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It's more than just following rules; it's about how we choose to act, our intentions when we do so, and the larger spiritual impacts of our decisions. * On Rambam’s Laws of Forbidden Relations.

by ChatGPT

In the Laws of Forbidden Relations 21:1-2, Rambam provides rules and guidance about maintaining modesty and preventing inappropriate sexual conduct. Rambam draws on biblical verses to set forth rules about intimacy with the "ariyot," the class of women with whom sexual relations are prohibited under Jewish law. These prohibitions include not just sexual relations but also actions that might lead to such relations. Embracing or kissing out of desire, or deriving pleasure from physical contact with any of these women are considered transgressions of biblical commandments.

Law 2 emphasizes the extent of the prohibitions, including even non-physical interactions, such as gestures, joking around, and frivolous behavior. If it's done with the intent of deriving pleasure, prohibitions also extend to smelling her perfume, gazing at her beauty, and even to listening to her voice or observing her hair.

These laws, like much of Jewish law, aim at creating boundaries that not only prevent transgression but also discourage any behavior that might lead to transgression. As such, they are part of a broader approach to law and ethics that focuses on the importance of intention and the potential consequences of seemingly small actions.


To explore the spiritual depth of laws of sexual morality, let us examine sources rooted in Talmudic, Midrashic, Kabbalistic, and Chassidic wisdom, which shed light on the importance of our individual actions and the ripple effects they can create in our spiritual universe.

The Talmud (Kiddushin 30b) teaches that even a small action can tip the balance of the entire world: "If he performs one mitzvah, fortunate is he for he has sentenced himself and the entire world to the scale of merit. If he transgresses one aveira (sin), woe unto him for he has sentenced himself and the entire world to the scale of liability." Here, the weight of our choices, even those seemingly small and insignificant, is emphasized. Through our actions, we have the power to shift the moral and spiritual equilibrium of not just our lives, but the world at large.

In the Midrash in Vayikra Rabbah 24:5, we read: "Wherever you find a hedge of safeguards to the words of the Torah, there the holiness is situated." This can be understood as emphasizing the sanctity of protective measures. By creating and adhering to a "hedge of safeguards," we maintain and enhance the holiness within and around us. This reaffirms Rambam's point that establishing boundaries and avoiding certain behaviors—regardless of how minor they seem—is a way of upholding and preserving sanctity.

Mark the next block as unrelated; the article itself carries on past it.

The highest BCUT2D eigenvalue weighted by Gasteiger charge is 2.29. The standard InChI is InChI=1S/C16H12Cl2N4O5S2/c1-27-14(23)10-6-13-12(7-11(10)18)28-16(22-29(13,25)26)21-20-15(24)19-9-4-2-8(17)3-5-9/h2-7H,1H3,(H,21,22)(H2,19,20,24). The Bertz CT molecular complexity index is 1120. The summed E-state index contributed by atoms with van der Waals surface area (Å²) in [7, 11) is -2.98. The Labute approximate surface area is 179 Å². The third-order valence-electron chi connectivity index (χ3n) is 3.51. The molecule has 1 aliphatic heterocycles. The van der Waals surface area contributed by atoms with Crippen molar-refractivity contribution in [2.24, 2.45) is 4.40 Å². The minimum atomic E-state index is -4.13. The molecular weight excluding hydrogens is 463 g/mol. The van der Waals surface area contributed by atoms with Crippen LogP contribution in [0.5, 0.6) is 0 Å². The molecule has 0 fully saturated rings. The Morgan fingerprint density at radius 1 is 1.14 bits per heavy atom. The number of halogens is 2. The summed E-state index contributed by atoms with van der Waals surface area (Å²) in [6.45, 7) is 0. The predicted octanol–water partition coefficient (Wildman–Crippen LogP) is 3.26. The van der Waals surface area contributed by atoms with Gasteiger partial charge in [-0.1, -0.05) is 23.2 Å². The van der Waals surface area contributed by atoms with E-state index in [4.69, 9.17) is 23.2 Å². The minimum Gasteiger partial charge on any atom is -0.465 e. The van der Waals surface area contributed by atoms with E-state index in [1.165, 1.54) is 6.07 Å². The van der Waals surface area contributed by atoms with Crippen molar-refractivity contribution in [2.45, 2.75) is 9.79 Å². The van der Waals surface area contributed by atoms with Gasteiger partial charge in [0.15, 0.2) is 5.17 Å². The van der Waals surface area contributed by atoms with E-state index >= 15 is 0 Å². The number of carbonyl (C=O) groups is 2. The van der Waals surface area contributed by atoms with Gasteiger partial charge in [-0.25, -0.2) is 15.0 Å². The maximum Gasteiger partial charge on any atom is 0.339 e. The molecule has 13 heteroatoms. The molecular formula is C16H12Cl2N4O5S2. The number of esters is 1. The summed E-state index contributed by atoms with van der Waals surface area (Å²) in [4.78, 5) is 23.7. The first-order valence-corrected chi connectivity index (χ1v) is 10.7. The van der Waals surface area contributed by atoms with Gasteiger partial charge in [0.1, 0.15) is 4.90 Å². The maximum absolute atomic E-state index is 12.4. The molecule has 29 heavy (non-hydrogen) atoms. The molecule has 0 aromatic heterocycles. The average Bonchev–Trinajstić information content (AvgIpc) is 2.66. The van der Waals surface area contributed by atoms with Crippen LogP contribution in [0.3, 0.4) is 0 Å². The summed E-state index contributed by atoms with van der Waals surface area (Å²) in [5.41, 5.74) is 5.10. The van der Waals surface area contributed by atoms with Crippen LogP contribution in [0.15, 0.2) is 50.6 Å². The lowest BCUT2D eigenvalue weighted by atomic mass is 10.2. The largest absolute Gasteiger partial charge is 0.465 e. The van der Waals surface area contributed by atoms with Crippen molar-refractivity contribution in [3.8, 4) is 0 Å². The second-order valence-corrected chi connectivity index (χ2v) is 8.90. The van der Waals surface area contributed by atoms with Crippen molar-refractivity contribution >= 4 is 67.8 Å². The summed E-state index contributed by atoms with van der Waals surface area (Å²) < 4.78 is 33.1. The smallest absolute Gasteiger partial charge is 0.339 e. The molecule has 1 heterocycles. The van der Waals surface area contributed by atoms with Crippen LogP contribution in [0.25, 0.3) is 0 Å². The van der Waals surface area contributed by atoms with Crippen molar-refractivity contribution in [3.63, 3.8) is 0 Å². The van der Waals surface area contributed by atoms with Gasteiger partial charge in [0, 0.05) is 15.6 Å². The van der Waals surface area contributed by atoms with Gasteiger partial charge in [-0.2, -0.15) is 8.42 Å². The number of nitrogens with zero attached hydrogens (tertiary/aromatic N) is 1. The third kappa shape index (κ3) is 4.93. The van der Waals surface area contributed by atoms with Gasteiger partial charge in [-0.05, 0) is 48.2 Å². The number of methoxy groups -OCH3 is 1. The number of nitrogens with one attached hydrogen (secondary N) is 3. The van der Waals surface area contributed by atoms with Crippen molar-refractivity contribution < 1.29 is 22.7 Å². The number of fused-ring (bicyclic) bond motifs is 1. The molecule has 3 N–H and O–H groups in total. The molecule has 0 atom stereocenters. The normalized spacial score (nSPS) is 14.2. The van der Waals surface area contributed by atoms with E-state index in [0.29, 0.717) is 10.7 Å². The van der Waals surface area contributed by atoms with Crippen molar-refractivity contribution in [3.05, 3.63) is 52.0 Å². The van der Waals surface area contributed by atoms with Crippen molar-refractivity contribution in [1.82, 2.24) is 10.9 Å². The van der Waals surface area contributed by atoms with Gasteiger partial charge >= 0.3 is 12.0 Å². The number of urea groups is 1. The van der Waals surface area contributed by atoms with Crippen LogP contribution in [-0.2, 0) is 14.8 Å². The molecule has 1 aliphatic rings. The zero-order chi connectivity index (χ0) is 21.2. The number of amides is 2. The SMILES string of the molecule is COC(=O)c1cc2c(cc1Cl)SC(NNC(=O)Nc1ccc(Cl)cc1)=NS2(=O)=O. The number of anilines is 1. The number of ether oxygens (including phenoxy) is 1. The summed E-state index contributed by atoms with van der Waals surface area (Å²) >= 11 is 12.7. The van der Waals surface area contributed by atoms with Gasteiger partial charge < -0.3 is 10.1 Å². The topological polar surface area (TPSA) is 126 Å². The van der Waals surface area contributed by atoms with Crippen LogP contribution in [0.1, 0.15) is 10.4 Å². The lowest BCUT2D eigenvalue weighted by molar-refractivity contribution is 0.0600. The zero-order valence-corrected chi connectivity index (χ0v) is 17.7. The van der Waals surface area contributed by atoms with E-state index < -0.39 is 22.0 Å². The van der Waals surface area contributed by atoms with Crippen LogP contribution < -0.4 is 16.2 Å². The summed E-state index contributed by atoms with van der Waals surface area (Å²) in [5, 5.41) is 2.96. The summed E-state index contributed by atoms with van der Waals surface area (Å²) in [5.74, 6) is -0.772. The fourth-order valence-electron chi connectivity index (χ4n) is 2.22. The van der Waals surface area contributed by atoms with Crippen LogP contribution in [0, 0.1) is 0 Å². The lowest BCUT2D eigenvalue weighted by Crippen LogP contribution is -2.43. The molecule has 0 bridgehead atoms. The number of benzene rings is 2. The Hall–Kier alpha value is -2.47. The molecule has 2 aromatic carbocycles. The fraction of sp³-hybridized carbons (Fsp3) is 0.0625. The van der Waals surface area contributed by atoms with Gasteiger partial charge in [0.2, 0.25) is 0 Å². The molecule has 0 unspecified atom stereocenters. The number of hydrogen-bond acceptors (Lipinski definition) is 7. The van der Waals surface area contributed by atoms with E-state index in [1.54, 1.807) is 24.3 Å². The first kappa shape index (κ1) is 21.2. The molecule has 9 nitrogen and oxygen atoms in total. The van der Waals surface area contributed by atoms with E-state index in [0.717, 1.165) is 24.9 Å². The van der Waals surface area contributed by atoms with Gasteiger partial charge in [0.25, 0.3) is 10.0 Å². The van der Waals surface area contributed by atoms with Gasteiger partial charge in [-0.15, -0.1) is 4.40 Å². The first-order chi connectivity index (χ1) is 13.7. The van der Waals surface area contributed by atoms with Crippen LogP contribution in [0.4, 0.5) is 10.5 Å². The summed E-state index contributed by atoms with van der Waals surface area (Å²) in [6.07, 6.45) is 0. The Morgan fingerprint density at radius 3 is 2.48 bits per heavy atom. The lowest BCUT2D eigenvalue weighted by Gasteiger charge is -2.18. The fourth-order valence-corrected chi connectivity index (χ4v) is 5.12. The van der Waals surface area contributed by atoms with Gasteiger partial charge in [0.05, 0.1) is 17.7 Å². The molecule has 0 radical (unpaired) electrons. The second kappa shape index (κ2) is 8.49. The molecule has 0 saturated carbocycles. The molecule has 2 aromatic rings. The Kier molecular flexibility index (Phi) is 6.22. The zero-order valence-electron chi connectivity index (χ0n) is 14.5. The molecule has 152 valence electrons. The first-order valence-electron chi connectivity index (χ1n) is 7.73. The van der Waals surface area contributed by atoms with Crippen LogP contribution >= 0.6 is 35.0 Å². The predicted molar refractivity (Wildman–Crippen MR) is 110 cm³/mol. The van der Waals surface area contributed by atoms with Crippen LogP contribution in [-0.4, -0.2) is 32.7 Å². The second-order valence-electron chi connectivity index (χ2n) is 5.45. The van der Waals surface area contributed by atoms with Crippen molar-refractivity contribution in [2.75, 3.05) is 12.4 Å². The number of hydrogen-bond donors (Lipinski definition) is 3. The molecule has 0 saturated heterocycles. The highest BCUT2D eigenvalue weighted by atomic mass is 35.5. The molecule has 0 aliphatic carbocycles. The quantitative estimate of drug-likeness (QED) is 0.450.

The Zohar (II:267b), warns us: "Woe to the man who sets his eyes on that which is not fitting for him to see!" This Kabbalistic insight underscores the spiritual consequences of our actions, even those as seemingly innocuous as what we choose to look at. When we set our eyes on that which is inappropriate, we risk spiritual harm, echoing the precautions outlined by Rambam.

In Chassidus, we find a profound insight in Tanya (Chapter 27) where Rabbi Schneur Zalman of Liadi wrote: "One who is occupied with Torah, prayer, and the performance of a mitzvah 'not for its own sake' is, at that time, united with the Divine Will." From this perspective, the intention behind our actions—whether studying Torah, praying, or performing a mitzvah—has the power to unite us with the Divine. This suggests that the prohibitions and guidelines outlined by Rambam are not just about avoiding potential pitfalls but are about cultivating an intentional, divine-focused mindset in every aspect of our lives.

To conclude, each of these sources provides a unique perspective on the shared theme of "intention and restraint." Together, they offer a holistic view that illuminates the depth of Jewish law and the spiritual rationale behind its meticulous guidelines. It's about more than just following rules; it's about how we choose to act, our intentions when we do so, and the larger spiritual impacts of our decisions. So let us embrace these lessons, engaging with Torah and mitzvot with intention, exercising restraint where needed, and striving to tip the balance of the world toward merit, for ourselves and for the world at large.

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